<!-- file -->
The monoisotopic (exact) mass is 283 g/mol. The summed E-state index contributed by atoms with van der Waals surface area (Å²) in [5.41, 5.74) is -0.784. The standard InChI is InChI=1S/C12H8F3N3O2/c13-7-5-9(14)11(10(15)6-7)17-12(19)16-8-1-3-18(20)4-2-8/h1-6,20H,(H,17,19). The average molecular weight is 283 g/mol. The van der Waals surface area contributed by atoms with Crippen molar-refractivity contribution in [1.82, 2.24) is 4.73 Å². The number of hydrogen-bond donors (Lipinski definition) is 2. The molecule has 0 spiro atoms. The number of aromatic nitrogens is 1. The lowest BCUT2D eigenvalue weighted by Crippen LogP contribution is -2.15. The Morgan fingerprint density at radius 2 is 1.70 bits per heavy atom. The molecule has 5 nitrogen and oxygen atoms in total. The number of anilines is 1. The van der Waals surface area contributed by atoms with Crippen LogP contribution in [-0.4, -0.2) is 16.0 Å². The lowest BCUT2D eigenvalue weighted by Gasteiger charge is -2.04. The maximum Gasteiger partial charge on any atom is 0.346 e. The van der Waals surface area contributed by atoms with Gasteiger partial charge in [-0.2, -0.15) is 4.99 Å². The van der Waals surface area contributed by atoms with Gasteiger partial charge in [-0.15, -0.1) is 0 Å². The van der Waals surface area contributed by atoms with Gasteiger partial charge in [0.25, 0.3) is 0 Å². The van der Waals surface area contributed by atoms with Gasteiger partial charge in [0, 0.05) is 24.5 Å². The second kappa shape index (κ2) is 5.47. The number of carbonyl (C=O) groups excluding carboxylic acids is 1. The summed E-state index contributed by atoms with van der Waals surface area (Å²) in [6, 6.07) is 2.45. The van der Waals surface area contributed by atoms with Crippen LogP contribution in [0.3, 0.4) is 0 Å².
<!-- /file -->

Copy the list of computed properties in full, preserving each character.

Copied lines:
The monoisotopic (exact) mass is 283 g/mol. The summed E-state index contributed by atoms with van der Waals surface area (Å²) in [5.41, 5.74) is -0.784. The standard InChI is InChI=1S/C12H8F3N3O2/c13-7-5-9(14)11(10(15)6-7)17-12(19)16-8-1-3-18(20)4-2-8/h1-6,20H,(H,17,19). The average molecular weight is 283 g/mol. The van der Waals surface area contributed by atoms with Crippen molar-refractivity contribution in [1.82, 2.24) is 4.73 Å². The number of hydrogen-bond donors (Lipinski definition) is 2. The molecule has 0 spiro atoms. The number of aromatic nitrogens is 1. The lowest BCUT2D eigenvalue weighted by Crippen LogP contribution is -2.15. The Morgan fingerprint density at radius 2 is 1.70 bits per heavy atom. The molecule has 5 nitrogen and oxygen atoms in total. The number of anilines is 1. The van der Waals surface area contributed by atoms with Crippen LogP contribution in [-0.4, -0.2) is 16.0 Å². The lowest BCUT2D eigenvalue weighted by Gasteiger charge is -2.04. The maximum Gasteiger partial charge on any atom is 0.346 e. The van der Waals surface area contributed by atoms with Gasteiger partial charge in [-0.2, -0.15) is 4.99 Å². The van der Waals surface area contributed by atoms with Gasteiger partial charge in [-0.15, -0.1) is 0 Å². The van der Waals surface area contributed by atoms with Gasteiger partial charge in [0.25, 0.3) is 0 Å². The van der Waals surface area contributed by atoms with Gasteiger partial charge in [0, 0.05) is 24.5 Å². The second kappa shape index (κ2) is 5.47. The number of carbonyl (C=O) groups excluding carboxylic acids is 1. The summed E-state index contributed by atoms with van der Waals surface area (Å²) in [6, 6.07) is 2.45. The van der Waals surface area contributed by atoms with Crippen LogP contribution in [0.3, 0.4) is 0 Å².